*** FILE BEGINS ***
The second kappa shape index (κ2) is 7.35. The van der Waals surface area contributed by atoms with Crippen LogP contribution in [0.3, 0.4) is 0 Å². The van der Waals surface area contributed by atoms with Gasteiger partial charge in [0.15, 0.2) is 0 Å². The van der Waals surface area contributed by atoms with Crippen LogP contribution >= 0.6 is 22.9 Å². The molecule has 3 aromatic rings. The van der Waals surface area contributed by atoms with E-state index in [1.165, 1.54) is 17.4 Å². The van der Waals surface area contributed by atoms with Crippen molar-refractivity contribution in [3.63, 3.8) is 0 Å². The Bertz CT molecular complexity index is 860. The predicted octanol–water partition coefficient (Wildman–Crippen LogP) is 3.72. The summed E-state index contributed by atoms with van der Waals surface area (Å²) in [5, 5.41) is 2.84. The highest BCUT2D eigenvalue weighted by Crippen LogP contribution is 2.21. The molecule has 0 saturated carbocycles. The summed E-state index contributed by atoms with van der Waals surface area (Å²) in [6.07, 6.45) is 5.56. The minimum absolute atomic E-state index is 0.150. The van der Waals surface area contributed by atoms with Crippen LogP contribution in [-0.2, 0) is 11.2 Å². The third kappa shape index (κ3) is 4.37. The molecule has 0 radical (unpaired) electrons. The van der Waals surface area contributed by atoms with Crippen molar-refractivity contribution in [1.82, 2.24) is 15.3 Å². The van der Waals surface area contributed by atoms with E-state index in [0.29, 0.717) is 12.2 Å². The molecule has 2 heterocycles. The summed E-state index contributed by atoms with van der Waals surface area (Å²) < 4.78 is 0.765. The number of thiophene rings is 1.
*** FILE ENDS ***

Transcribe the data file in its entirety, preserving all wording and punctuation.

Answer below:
The second kappa shape index (κ2) is 7.35. The van der Waals surface area contributed by atoms with Crippen LogP contribution in [0.3, 0.4) is 0 Å². The van der Waals surface area contributed by atoms with Gasteiger partial charge in [0.15, 0.2) is 0 Å². The van der Waals surface area contributed by atoms with Crippen LogP contribution >= 0.6 is 22.9 Å². The molecule has 3 aromatic rings. The van der Waals surface area contributed by atoms with E-state index in [1.165, 1.54) is 17.4 Å². The van der Waals surface area contributed by atoms with Crippen molar-refractivity contribution in [3.63, 3.8) is 0 Å². The Bertz CT molecular complexity index is 860. The predicted octanol–water partition coefficient (Wildman–Crippen LogP) is 3.72. The summed E-state index contributed by atoms with van der Waals surface area (Å²) in [5, 5.41) is 2.84. The highest BCUT2D eigenvalue weighted by Crippen LogP contribution is 2.21. The molecule has 0 saturated carbocycles. The summed E-state index contributed by atoms with van der Waals surface area (Å²) in [6.07, 6.45) is 5.56. The minimum absolute atomic E-state index is 0.150. The van der Waals surface area contributed by atoms with Crippen LogP contribution in [-0.2, 0) is 11.2 Å². The third kappa shape index (κ3) is 4.37. The molecule has 0 radical (unpaired) electrons. The van der Waals surface area contributed by atoms with Crippen molar-refractivity contribution in [1.82, 2.24) is 15.3 Å². The van der Waals surface area contributed by atoms with E-state index in [0.29, 0.717) is 12.2 Å². The molecule has 2 heterocycles. The summed E-state index contributed by atoms with van der Waals surface area (Å²) < 4.78 is 0.765. The number of thiophene rings is 1.